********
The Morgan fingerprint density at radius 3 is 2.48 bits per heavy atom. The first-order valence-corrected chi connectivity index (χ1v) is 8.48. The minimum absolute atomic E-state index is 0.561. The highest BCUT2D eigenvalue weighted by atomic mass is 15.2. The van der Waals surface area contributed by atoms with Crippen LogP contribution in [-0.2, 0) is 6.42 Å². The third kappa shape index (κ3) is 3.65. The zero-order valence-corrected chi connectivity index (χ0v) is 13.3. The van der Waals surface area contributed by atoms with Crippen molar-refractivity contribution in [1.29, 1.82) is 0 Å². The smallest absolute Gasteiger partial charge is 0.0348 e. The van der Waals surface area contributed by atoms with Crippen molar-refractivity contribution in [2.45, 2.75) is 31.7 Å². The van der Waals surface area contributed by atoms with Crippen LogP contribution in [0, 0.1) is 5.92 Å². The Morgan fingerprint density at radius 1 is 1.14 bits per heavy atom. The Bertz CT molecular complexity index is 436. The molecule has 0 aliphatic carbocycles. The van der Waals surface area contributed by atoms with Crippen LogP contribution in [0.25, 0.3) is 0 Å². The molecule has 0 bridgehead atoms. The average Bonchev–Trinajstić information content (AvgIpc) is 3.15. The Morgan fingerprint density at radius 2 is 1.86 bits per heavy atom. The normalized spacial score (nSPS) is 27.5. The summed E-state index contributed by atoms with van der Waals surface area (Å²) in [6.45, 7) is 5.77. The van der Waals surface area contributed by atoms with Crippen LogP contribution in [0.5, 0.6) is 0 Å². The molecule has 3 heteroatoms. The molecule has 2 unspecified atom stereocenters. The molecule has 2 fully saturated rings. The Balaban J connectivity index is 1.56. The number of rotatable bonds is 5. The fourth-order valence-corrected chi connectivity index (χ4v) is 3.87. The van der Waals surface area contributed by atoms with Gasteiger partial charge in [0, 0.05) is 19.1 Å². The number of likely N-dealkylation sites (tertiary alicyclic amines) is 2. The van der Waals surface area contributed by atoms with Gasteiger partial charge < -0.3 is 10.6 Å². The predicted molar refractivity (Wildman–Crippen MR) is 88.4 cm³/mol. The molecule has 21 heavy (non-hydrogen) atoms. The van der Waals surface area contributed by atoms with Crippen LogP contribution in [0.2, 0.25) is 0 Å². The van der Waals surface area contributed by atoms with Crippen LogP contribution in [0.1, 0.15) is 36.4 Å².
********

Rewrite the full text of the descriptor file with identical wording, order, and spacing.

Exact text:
The Morgan fingerprint density at radius 3 is 2.48 bits per heavy atom. The first-order valence-corrected chi connectivity index (χ1v) is 8.48. The minimum absolute atomic E-state index is 0.561. The highest BCUT2D eigenvalue weighted by atomic mass is 15.2. The van der Waals surface area contributed by atoms with Crippen LogP contribution in [-0.2, 0) is 6.42 Å². The third kappa shape index (κ3) is 3.65. The zero-order valence-corrected chi connectivity index (χ0v) is 13.3. The van der Waals surface area contributed by atoms with Crippen molar-refractivity contribution in [1.29, 1.82) is 0 Å². The smallest absolute Gasteiger partial charge is 0.0348 e. The van der Waals surface area contributed by atoms with Crippen molar-refractivity contribution in [2.45, 2.75) is 31.7 Å². The van der Waals surface area contributed by atoms with Crippen LogP contribution in [0, 0.1) is 5.92 Å². The Morgan fingerprint density at radius 1 is 1.14 bits per heavy atom. The Bertz CT molecular complexity index is 436. The molecule has 0 aliphatic carbocycles. The van der Waals surface area contributed by atoms with Crippen LogP contribution in [0.25, 0.3) is 0 Å². The molecule has 0 bridgehead atoms. The average Bonchev–Trinajstić information content (AvgIpc) is 3.15. The Morgan fingerprint density at radius 2 is 1.86 bits per heavy atom. The normalized spacial score (nSPS) is 27.5. The summed E-state index contributed by atoms with van der Waals surface area (Å²) in [6.45, 7) is 5.77. The van der Waals surface area contributed by atoms with Crippen LogP contribution in [0.5, 0.6) is 0 Å². The molecule has 3 heteroatoms. The molecule has 2 unspecified atom stereocenters. The molecule has 2 fully saturated rings. The Balaban J connectivity index is 1.56. The number of rotatable bonds is 5. The fourth-order valence-corrected chi connectivity index (χ4v) is 3.87. The van der Waals surface area contributed by atoms with Gasteiger partial charge in [0, 0.05) is 19.1 Å². The number of likely N-dealkylation sites (tertiary alicyclic amines) is 2. The van der Waals surface area contributed by atoms with Gasteiger partial charge < -0.3 is 10.6 Å². The predicted molar refractivity (Wildman–Crippen MR) is 88.4 cm³/mol. The molecule has 21 heavy (non-hydrogen) atoms. The van der Waals surface area contributed by atoms with Crippen LogP contribution in [0.2, 0.25) is 0 Å². The van der Waals surface area contributed by atoms with Crippen LogP contribution in [0.1, 0.15) is 36.4 Å².